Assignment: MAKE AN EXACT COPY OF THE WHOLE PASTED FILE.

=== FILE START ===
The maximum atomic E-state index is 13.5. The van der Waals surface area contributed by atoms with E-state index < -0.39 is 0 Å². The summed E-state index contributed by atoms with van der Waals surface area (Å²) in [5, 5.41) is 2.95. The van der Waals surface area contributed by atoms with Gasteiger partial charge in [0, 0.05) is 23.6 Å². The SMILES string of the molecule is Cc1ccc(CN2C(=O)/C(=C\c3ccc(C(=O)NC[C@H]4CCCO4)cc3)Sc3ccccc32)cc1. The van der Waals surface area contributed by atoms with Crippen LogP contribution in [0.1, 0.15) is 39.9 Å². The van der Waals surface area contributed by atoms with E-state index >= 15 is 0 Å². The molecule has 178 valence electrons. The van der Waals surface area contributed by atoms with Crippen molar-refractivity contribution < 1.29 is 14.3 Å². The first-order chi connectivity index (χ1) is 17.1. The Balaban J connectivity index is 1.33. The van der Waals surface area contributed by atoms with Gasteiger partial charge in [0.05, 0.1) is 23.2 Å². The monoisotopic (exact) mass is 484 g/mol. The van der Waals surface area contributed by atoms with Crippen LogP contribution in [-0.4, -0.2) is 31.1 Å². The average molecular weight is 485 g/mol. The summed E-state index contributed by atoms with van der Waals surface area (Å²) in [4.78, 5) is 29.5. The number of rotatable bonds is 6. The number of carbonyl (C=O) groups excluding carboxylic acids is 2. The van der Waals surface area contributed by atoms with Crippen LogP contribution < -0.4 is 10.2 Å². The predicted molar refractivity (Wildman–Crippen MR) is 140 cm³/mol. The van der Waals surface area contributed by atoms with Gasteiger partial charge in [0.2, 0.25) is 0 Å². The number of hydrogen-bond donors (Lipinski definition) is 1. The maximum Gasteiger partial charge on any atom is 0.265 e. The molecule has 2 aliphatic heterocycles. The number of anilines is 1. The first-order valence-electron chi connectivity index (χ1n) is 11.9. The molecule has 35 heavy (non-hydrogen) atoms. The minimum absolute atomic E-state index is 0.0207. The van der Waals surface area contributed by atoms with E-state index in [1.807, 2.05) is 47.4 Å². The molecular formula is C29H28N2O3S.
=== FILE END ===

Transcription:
The maximum atomic E-state index is 13.5. The van der Waals surface area contributed by atoms with E-state index < -0.39 is 0 Å². The summed E-state index contributed by atoms with van der Waals surface area (Å²) in [5, 5.41) is 2.95. The van der Waals surface area contributed by atoms with Gasteiger partial charge in [0, 0.05) is 23.6 Å². The SMILES string of the molecule is Cc1ccc(CN2C(=O)/C(=C\c3ccc(C(=O)NC[C@H]4CCCO4)cc3)Sc3ccccc32)cc1. The van der Waals surface area contributed by atoms with Crippen LogP contribution in [0.1, 0.15) is 39.9 Å². The van der Waals surface area contributed by atoms with E-state index >= 15 is 0 Å². The molecule has 178 valence electrons. The van der Waals surface area contributed by atoms with Crippen molar-refractivity contribution < 1.29 is 14.3 Å². The first-order chi connectivity index (χ1) is 17.1. The Balaban J connectivity index is 1.33. The van der Waals surface area contributed by atoms with Gasteiger partial charge in [0.05, 0.1) is 23.2 Å². The monoisotopic (exact) mass is 484 g/mol. The van der Waals surface area contributed by atoms with Crippen LogP contribution in [-0.4, -0.2) is 31.1 Å². The average molecular weight is 485 g/mol. The summed E-state index contributed by atoms with van der Waals surface area (Å²) in [4.78, 5) is 29.5. The number of rotatable bonds is 6. The number of carbonyl (C=O) groups excluding carboxylic acids is 2. The van der Waals surface area contributed by atoms with Crippen LogP contribution < -0.4 is 10.2 Å². The predicted molar refractivity (Wildman–Crippen MR) is 140 cm³/mol. The van der Waals surface area contributed by atoms with Gasteiger partial charge in [0.2, 0.25) is 0 Å². The number of hydrogen-bond donors (Lipinski definition) is 1. The maximum Gasteiger partial charge on any atom is 0.265 e. The molecule has 2 aliphatic heterocycles. The number of anilines is 1. The first-order valence-electron chi connectivity index (χ1n) is 11.9. The molecule has 35 heavy (non-hydrogen) atoms. The minimum absolute atomic E-state index is 0.0207. The van der Waals surface area contributed by atoms with E-state index in [1.807, 2.05) is 47.4 Å². The molecular formula is C29H28N2O3S.